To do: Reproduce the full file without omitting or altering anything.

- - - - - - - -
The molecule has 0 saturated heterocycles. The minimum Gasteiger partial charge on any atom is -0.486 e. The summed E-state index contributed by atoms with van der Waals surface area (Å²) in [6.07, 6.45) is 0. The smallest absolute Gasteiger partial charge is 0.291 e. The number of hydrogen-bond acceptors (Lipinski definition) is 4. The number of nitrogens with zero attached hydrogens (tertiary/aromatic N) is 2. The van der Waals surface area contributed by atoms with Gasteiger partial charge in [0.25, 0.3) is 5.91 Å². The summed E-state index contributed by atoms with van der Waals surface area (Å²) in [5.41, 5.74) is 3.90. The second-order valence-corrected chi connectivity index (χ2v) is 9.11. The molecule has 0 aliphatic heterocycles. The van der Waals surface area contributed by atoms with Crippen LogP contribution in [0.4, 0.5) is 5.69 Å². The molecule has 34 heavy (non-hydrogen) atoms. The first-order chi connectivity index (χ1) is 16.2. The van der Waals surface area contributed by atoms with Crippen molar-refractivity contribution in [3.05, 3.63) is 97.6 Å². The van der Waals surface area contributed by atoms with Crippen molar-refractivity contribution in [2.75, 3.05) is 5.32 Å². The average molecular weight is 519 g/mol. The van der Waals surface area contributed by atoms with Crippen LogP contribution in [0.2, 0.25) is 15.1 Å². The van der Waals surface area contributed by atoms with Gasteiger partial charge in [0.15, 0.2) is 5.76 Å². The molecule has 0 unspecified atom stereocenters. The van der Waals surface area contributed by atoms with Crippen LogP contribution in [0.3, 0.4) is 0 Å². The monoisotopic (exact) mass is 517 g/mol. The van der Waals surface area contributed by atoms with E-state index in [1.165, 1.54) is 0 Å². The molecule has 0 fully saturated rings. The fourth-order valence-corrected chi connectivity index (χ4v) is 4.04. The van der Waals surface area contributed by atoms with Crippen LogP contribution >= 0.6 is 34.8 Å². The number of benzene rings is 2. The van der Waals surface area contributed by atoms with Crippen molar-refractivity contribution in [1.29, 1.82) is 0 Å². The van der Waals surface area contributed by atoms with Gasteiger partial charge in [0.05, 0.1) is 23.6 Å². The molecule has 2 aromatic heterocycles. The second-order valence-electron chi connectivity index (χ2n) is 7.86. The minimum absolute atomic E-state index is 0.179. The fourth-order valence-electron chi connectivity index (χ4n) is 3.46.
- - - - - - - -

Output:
The molecule has 0 saturated heterocycles. The minimum Gasteiger partial charge on any atom is -0.486 e. The summed E-state index contributed by atoms with van der Waals surface area (Å²) in [6.07, 6.45) is 0. The smallest absolute Gasteiger partial charge is 0.291 e. The number of hydrogen-bond acceptors (Lipinski definition) is 4. The number of nitrogens with zero attached hydrogens (tertiary/aromatic N) is 2. The van der Waals surface area contributed by atoms with Gasteiger partial charge in [0.25, 0.3) is 5.91 Å². The summed E-state index contributed by atoms with van der Waals surface area (Å²) in [5.41, 5.74) is 3.90. The second-order valence-corrected chi connectivity index (χ2v) is 9.11. The molecule has 0 aliphatic heterocycles. The van der Waals surface area contributed by atoms with Crippen LogP contribution in [0.4, 0.5) is 5.69 Å². The molecule has 34 heavy (non-hydrogen) atoms. The first-order chi connectivity index (χ1) is 16.2. The van der Waals surface area contributed by atoms with Crippen molar-refractivity contribution in [3.05, 3.63) is 97.6 Å². The van der Waals surface area contributed by atoms with Crippen molar-refractivity contribution in [2.75, 3.05) is 5.32 Å². The average molecular weight is 519 g/mol. The van der Waals surface area contributed by atoms with Crippen LogP contribution in [0.2, 0.25) is 15.1 Å². The van der Waals surface area contributed by atoms with Gasteiger partial charge in [0.15, 0.2) is 5.76 Å². The molecule has 0 unspecified atom stereocenters. The van der Waals surface area contributed by atoms with Crippen LogP contribution in [0.3, 0.4) is 0 Å². The monoisotopic (exact) mass is 517 g/mol. The van der Waals surface area contributed by atoms with E-state index in [1.165, 1.54) is 0 Å². The molecule has 0 fully saturated rings. The fourth-order valence-corrected chi connectivity index (χ4v) is 4.04. The van der Waals surface area contributed by atoms with Crippen LogP contribution >= 0.6 is 34.8 Å². The number of benzene rings is 2. The van der Waals surface area contributed by atoms with Crippen molar-refractivity contribution in [1.29, 1.82) is 0 Å². The van der Waals surface area contributed by atoms with Gasteiger partial charge in [0.05, 0.1) is 23.6 Å². The molecule has 2 aromatic heterocycles. The second-order valence-electron chi connectivity index (χ2n) is 7.86. The minimum absolute atomic E-state index is 0.179. The fourth-order valence-electron chi connectivity index (χ4n) is 3.46.